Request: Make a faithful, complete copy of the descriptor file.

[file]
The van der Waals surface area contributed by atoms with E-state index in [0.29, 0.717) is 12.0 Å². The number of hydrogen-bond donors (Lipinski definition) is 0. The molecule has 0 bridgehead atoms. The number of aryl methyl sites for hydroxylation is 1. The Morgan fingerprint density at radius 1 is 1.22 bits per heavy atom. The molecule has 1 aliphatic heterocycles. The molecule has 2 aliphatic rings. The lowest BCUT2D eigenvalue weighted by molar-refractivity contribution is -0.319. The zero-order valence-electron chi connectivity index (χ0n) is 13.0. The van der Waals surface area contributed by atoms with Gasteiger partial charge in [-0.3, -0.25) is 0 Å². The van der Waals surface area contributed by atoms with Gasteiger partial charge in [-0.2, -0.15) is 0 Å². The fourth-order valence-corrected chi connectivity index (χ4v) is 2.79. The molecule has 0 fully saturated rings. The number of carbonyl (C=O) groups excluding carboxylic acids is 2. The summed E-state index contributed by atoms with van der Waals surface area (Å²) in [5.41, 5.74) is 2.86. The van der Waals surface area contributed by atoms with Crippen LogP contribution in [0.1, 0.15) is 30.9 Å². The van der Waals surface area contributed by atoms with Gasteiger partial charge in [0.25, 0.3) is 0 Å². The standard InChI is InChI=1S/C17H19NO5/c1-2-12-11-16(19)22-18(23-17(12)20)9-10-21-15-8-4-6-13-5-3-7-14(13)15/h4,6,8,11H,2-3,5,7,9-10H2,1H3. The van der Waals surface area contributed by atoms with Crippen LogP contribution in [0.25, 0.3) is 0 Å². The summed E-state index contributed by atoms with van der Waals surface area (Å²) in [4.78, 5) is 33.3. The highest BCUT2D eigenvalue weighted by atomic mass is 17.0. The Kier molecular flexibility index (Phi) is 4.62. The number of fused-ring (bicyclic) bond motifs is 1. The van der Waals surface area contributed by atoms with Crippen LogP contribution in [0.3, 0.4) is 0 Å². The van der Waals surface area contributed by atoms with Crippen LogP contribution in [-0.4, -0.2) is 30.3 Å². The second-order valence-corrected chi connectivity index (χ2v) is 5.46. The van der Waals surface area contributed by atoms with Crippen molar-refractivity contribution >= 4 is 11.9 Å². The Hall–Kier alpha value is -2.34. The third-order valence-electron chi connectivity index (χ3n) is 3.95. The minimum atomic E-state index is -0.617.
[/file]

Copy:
The van der Waals surface area contributed by atoms with E-state index in [0.29, 0.717) is 12.0 Å². The number of hydrogen-bond donors (Lipinski definition) is 0. The molecule has 0 bridgehead atoms. The number of aryl methyl sites for hydroxylation is 1. The Morgan fingerprint density at radius 1 is 1.22 bits per heavy atom. The molecule has 1 aliphatic heterocycles. The molecule has 2 aliphatic rings. The lowest BCUT2D eigenvalue weighted by molar-refractivity contribution is -0.319. The zero-order valence-electron chi connectivity index (χ0n) is 13.0. The van der Waals surface area contributed by atoms with Gasteiger partial charge in [-0.3, -0.25) is 0 Å². The van der Waals surface area contributed by atoms with Gasteiger partial charge in [-0.2, -0.15) is 0 Å². The fourth-order valence-corrected chi connectivity index (χ4v) is 2.79. The molecule has 0 fully saturated rings. The number of carbonyl (C=O) groups excluding carboxylic acids is 2. The summed E-state index contributed by atoms with van der Waals surface area (Å²) in [5.41, 5.74) is 2.86. The van der Waals surface area contributed by atoms with Crippen LogP contribution in [0.1, 0.15) is 30.9 Å². The van der Waals surface area contributed by atoms with Gasteiger partial charge in [0.25, 0.3) is 0 Å². The standard InChI is InChI=1S/C17H19NO5/c1-2-12-11-16(19)22-18(23-17(12)20)9-10-21-15-8-4-6-13-5-3-7-14(13)15/h4,6,8,11H,2-3,5,7,9-10H2,1H3. The van der Waals surface area contributed by atoms with Crippen LogP contribution in [0.25, 0.3) is 0 Å². The summed E-state index contributed by atoms with van der Waals surface area (Å²) in [4.78, 5) is 33.3. The highest BCUT2D eigenvalue weighted by atomic mass is 17.0. The Kier molecular flexibility index (Phi) is 4.62. The number of fused-ring (bicyclic) bond motifs is 1. The van der Waals surface area contributed by atoms with Crippen LogP contribution in [0.3, 0.4) is 0 Å². The van der Waals surface area contributed by atoms with Crippen LogP contribution in [-0.4, -0.2) is 30.3 Å². The second-order valence-corrected chi connectivity index (χ2v) is 5.46. The van der Waals surface area contributed by atoms with Crippen molar-refractivity contribution >= 4 is 11.9 Å². The Hall–Kier alpha value is -2.34. The third-order valence-electron chi connectivity index (χ3n) is 3.95. The minimum atomic E-state index is -0.617.